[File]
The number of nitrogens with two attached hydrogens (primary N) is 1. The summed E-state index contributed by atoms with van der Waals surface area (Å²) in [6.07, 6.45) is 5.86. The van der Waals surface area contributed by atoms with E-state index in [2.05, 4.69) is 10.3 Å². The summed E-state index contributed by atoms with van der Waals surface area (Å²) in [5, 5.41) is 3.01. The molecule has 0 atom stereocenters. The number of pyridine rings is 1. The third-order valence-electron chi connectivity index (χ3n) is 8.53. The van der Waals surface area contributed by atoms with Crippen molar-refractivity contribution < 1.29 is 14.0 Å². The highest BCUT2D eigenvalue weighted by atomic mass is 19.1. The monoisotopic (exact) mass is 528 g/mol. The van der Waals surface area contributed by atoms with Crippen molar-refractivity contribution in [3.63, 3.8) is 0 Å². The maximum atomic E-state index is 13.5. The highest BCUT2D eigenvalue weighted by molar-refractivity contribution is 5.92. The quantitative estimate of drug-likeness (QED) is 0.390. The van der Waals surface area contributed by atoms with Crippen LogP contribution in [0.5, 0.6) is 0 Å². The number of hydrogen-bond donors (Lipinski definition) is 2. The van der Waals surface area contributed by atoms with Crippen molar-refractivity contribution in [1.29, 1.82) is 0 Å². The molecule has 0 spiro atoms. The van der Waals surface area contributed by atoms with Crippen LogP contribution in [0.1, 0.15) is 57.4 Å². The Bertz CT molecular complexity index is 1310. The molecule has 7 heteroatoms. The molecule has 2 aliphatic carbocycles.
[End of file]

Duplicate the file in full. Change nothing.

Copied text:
The number of nitrogens with two attached hydrogens (primary N) is 1. The summed E-state index contributed by atoms with van der Waals surface area (Å²) in [6.07, 6.45) is 5.86. The van der Waals surface area contributed by atoms with E-state index in [2.05, 4.69) is 10.3 Å². The summed E-state index contributed by atoms with van der Waals surface area (Å²) in [5, 5.41) is 3.01. The molecule has 0 atom stereocenters. The number of pyridine rings is 1. The third-order valence-electron chi connectivity index (χ3n) is 8.53. The van der Waals surface area contributed by atoms with Crippen molar-refractivity contribution < 1.29 is 14.0 Å². The highest BCUT2D eigenvalue weighted by atomic mass is 19.1. The monoisotopic (exact) mass is 528 g/mol. The van der Waals surface area contributed by atoms with Crippen molar-refractivity contribution in [3.63, 3.8) is 0 Å². The maximum atomic E-state index is 13.5. The highest BCUT2D eigenvalue weighted by molar-refractivity contribution is 5.92. The quantitative estimate of drug-likeness (QED) is 0.390. The van der Waals surface area contributed by atoms with Crippen LogP contribution in [0.5, 0.6) is 0 Å². The number of hydrogen-bond donors (Lipinski definition) is 2. The van der Waals surface area contributed by atoms with Crippen molar-refractivity contribution in [1.29, 1.82) is 0 Å². The molecule has 0 spiro atoms. The van der Waals surface area contributed by atoms with Crippen LogP contribution in [0.1, 0.15) is 57.4 Å². The Bertz CT molecular complexity index is 1310. The molecule has 7 heteroatoms. The molecule has 2 aliphatic carbocycles.